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Slater, 2024

Life in the Cambrian shallows: Exceptionally preserved arthropod and mollusk microfossils from the early Cambrian of Sweden

Slater, B. J.
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Burgess Shale−type (BST) Lagerstätten record an exceptional variety of Cambrian soft-bodied fauna, yet these deposits are typically restricted to outboard depositional settings >1000 km from the paleocoastline. For shallow, well-oxygenated shelf environments, our knowledge of non-mineralized animals (the majority of diversity) is severely limited, giving rise to substantial bias in our perception of Cambrian biotas. An alternate means of detecting soft-bodied Cambrian fauna, independent of paleobathymetry, is to use acid maceration to extract microscopic organic remains of non-mineralized animals, known as “small carbonaceous fossils” (SCFs). Here, a hitherto unknown diversity of Cambrian arthropod and mollusk remains are reported from shallow-marine sediments (Cambrian Stage 3 Mickwitzia Sandstone, Sweden). These microfossils comprise a variety of arthropod cuticles preserving sub-micron-scale anatomy alongside abundant radular mouthparts from mollusks—among the oldest known arthropod and molluscan SCFs on record. Significantly, at least three distinct types of fossil radula are identifiable (uniseriate, distichous, and polystichous forms), revealing that substantial diversification of the basic molluscan radula had already taken place by the early Cambrian. These cryptic elements of the biota—otherwise undetectable in such deposits—offer novel insights into Cambrian primary consumers as well as aspects of the fauna that are absent from deeper-water BST deposits.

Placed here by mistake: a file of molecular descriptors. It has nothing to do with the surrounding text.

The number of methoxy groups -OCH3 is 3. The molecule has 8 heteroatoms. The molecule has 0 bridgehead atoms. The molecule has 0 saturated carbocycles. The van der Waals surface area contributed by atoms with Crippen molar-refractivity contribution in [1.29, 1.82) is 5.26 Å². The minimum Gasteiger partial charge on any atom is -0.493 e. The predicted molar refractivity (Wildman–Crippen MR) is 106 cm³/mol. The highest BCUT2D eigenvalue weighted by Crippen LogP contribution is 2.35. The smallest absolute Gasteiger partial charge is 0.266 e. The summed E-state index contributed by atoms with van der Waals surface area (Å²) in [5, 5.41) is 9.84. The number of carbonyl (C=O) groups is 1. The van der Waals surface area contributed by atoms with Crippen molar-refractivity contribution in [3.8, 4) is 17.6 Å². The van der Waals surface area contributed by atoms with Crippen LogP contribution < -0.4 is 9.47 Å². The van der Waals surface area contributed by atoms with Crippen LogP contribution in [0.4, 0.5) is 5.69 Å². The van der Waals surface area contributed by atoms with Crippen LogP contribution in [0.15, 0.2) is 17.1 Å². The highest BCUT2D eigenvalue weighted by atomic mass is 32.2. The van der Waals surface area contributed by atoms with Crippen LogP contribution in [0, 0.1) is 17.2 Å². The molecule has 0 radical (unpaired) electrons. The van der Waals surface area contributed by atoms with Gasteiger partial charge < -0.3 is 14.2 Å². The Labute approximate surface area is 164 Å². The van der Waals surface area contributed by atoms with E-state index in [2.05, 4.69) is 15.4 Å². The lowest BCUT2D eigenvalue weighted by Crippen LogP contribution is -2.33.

Viimati muudetud: 29.1.2024
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